Put a piece in place here, a piece in place there, and slowly, Each of those pieces will help your site/product/service gain visibility, credibility, focus and visitors. Your customers will find you.

So feel free to ignore the huge pendulum swings of the popular how-to-be-successful memes.  Follow only the voices that really resonate with you, and stay centered in your own content and plan.

You do have a plan, right?  Ok, we’ll work on that next.

In closing, I’d insert another LOST metaphor and something about how plans help you stay on the path, Batman, but that really doesn’t make much sense, and I should have edited the references out of the title to start with.  So instead, I’ll just repeat this line, because I really like it.

Follow only the voices that really resonate with you, and stay
centered in your own content and plan.

So. Comments. Just play nice, k?
Oh, I know you will, anyway. And m
aybe you could share which Online Voice of Authority messages threaten to pull you off your path & disrupt your plans? Or talk about how you know when to resist those Voices, and when to re-evaluate your own approach. I’d be interested in that.

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5 comments

  1. on Twitter

    Oh, so I don’t have to pay too much attention to that argument? That’s OK then. I feel better already. And I don’t even watch lost.

    Although the idea that it ALL has to be right and fit together can be a bit overwhelming, too. Does that mean I have to be great at all these things.

    Sidenote: your point about there being too much great content out there is kind of funny. I mean, as a consumer, that’s a good thing, right?

    • Tori Deaux /

      on Twitter

      Yay for feeling better already, Willie :) Mission accomplished, then.

      And no! It doesn’t ALL have to be right. In fact, I have this idea that if we’re good enough at some of the parts, we can safely ignore others entirely. I mean, sure – if we want to take over the world, we’ll probably want to get all of these strategies in place and polished, be branded and SEO’d and what not.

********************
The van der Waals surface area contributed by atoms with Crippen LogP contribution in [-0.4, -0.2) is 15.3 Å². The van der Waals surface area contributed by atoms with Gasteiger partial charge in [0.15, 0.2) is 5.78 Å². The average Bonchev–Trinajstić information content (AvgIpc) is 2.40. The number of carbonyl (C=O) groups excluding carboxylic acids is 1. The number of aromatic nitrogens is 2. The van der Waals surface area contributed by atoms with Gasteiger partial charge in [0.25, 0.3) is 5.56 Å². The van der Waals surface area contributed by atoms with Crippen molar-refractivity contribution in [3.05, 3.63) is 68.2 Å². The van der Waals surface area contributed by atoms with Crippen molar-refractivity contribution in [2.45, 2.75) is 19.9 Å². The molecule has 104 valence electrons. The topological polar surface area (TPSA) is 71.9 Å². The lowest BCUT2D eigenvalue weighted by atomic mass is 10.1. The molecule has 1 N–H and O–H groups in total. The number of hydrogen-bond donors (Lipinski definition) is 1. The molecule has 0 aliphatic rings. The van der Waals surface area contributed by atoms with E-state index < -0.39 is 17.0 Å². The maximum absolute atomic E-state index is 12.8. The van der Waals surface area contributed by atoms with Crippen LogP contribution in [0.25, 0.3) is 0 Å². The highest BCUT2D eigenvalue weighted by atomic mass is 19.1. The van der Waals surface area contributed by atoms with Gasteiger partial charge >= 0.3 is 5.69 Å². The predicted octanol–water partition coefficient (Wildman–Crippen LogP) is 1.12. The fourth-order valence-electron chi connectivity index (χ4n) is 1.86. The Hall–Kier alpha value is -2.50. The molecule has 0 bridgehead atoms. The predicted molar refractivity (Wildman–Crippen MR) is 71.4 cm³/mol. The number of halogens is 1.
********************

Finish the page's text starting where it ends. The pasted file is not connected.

But most of us don’t really want to take over the world. We just want a reasonable level of success (however we define it). And for that? One or two well implemented strategies should do the trick. Or a handful of half-assed strategies, even.

      And if we DO decide we want to take over the world? we can hire someone to put the puzzle together. After all, every good World Taker-Over needs minions. They might as well be good at SEO.

  2. on Twitter

    Great analysis of the rush to crown a new business model – insightful!

    It looks like, to me anyway, we’ll eventually arrive at something that blends the parts just like you predict with a dose of solid relationships and hard work thrown in for good measure.

    Funny – that’s how good business is conducted offline too :)

  3. Tori Deaux /

    on Twitter

    Ohh, good point about how business is conducted offline.

    Maybe one of the shifts I’m feeling in online venues is … hmm… how to word this? The younger generations do not see such a distinction between online and offline. To them, the virtual world is just another way to interact and buy stuff, not a unique and special snowflake with different rules.

    Maybe the online business world is starting to catch onto that idea?

    • RIchard /

      Follow the leader’s moves there. Google wants to have fiber to every house in America by when? Why? video integration and consumption, of course. Why would we want that? Cause that is how younger and younger folks perceive their world? Gosh. Nice to plan ahead for those coming after us.